This may seem like an easy question to answer, but in today's world it can be quite complicated. As most people probably know, DJ is short for disc jockey. A DJ (also spelled D.J., Dee Jay, and Deejay) is someone you plays recorded music for a living. These people are also known as 'professional DJs'. A professional DJ is someone who's chosen the DJ field as they're lifelong career. This means that sometime long ago, they made a decision that they wanted to become a professional disc jockey, and have since then successfully pursued their goal. A professional DJ either works for an employer (such as a club or radio station) or operates his/her own business as an entrepreneur. Professional DJs have many years or sometimes decades of experience under their belt. They understand the industry, the clientele, and also the technical aspects of the trade. Knowledge plays a big part in being a professional DJ.
Here is where things can get complicated: "Real DJs spin vinyl". You may have heard this before. Many professional DJs, hip hop and dance music enthusiasts, as well as regular ordinary people would agree with this statement. Purist DJs consider 'real DJs' only to be those who spin vinyl. Period. End of story. Although this viewpoint may be considered controversial and politically incorrect by some, it does have a basis in history. For at least three decades, DJing has essentially meant using two turntables, a mixer, and a mic. During this time, equipment was expensive, the tricks of the trade were closely guarded secrets, and a substantial vinyl record collection was a prerequisite for getting your foot in the door. Needless to say, the competition pool was small since not everybody was able to enter the field.
In the mid to late 2000s, there was a drastic shift in DJ technology. Laptop computers, external hard drives, and flash drives containing digital music appeared on the scene whereas traditionally, DJs have always used crates of vinyl records. Some DJ equipment manufacturers also packed stores with low-end, cheap, and easily obtainable products. This caused a major problem for the professional DJ community because now, anybody can purport to being a "DJ", fool the naive public, and also divert business from the professionals. This development within the industry has been viewed by many pro DJs as nothing short of a catastrophe.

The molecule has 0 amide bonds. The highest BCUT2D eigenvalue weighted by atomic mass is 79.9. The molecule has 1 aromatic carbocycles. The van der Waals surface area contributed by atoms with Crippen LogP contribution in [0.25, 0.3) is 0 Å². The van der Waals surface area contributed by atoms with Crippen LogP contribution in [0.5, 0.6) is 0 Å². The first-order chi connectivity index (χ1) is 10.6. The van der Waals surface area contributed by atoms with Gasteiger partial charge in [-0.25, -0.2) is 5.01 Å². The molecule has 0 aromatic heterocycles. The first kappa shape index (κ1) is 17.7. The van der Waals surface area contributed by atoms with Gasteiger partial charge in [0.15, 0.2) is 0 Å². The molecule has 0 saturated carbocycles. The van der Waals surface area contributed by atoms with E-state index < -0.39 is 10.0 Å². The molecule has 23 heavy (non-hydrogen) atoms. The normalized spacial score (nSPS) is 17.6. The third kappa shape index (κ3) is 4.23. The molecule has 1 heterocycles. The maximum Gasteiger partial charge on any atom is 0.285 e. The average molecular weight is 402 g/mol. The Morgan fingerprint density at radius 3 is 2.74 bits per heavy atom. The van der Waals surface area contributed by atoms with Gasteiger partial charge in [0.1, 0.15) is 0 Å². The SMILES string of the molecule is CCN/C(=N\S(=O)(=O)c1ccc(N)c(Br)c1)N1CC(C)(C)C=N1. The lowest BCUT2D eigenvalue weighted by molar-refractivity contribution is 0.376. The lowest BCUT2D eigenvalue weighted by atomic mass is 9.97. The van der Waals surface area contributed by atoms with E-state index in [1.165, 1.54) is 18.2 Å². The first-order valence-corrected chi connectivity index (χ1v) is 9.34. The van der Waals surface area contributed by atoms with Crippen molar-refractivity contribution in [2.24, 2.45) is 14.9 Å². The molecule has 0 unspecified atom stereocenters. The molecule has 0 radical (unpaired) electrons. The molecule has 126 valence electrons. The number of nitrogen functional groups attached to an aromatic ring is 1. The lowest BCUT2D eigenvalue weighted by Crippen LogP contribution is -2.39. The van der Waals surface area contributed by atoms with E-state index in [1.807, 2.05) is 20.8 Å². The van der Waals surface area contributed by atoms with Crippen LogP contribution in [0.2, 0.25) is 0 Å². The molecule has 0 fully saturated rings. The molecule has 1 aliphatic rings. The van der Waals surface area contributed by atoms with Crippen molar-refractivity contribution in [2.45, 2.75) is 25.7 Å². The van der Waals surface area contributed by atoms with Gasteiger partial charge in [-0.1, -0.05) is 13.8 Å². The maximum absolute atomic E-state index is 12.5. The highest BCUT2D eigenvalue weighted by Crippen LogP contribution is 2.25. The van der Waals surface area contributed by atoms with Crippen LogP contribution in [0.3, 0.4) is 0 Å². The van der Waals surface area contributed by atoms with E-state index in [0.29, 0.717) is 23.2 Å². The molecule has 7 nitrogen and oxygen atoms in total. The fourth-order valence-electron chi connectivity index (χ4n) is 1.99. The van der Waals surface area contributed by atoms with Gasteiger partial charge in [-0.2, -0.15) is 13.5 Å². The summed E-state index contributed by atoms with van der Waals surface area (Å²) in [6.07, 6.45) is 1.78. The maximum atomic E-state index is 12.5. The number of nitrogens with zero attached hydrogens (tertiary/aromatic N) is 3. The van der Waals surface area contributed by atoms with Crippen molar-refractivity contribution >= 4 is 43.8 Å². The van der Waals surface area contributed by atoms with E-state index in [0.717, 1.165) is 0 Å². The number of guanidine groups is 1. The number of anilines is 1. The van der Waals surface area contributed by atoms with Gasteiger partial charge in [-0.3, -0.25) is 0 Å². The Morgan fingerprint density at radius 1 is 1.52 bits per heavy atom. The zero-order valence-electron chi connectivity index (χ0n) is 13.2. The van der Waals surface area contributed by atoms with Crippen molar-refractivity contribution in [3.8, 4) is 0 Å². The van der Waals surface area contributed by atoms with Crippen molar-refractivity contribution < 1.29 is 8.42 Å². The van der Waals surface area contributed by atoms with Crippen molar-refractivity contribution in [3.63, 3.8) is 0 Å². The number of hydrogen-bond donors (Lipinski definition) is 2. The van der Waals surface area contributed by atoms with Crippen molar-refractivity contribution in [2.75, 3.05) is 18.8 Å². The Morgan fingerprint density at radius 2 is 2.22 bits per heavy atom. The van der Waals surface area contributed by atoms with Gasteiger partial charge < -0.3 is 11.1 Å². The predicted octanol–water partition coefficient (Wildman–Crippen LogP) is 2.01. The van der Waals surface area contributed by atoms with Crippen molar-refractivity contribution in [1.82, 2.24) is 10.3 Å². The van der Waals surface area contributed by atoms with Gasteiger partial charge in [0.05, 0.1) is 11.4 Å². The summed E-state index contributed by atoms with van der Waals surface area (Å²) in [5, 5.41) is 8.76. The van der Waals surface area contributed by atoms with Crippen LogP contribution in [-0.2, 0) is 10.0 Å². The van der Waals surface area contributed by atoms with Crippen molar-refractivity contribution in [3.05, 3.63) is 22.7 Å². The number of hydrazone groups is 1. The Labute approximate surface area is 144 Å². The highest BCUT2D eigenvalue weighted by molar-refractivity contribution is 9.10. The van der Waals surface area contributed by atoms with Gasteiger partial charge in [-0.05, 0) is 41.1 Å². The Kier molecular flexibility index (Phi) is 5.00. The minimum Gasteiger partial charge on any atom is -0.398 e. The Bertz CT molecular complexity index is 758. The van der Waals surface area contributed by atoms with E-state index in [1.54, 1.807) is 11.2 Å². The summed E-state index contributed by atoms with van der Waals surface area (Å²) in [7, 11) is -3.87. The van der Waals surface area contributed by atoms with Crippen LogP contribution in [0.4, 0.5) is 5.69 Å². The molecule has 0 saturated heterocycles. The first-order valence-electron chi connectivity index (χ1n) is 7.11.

The impact in many cases has been negative because it's been hurting the industry. Counterfeit DJs have not only lowered the bar substantially, but they've also altered the public's perception of what an actual DJ is. DJs have always played records (actual vinyl records). However, now that there's cheap gear, software, and digital music readily available, the majority of "DJs" aren't using real vinyl records or turntables. Authentic and professional vinyl DJs have sadly become outnumbered by a sea of people falsely claiming to be DJs. This has given birth to an entirely new industry: 'instant DJs'. The influx of amatuers with their new-cheap gear (along with easily downloadable digital music from the internet) has oversaturated the market. As a result, the standard of the word 'DJ' and what it signifies has become lost and murky.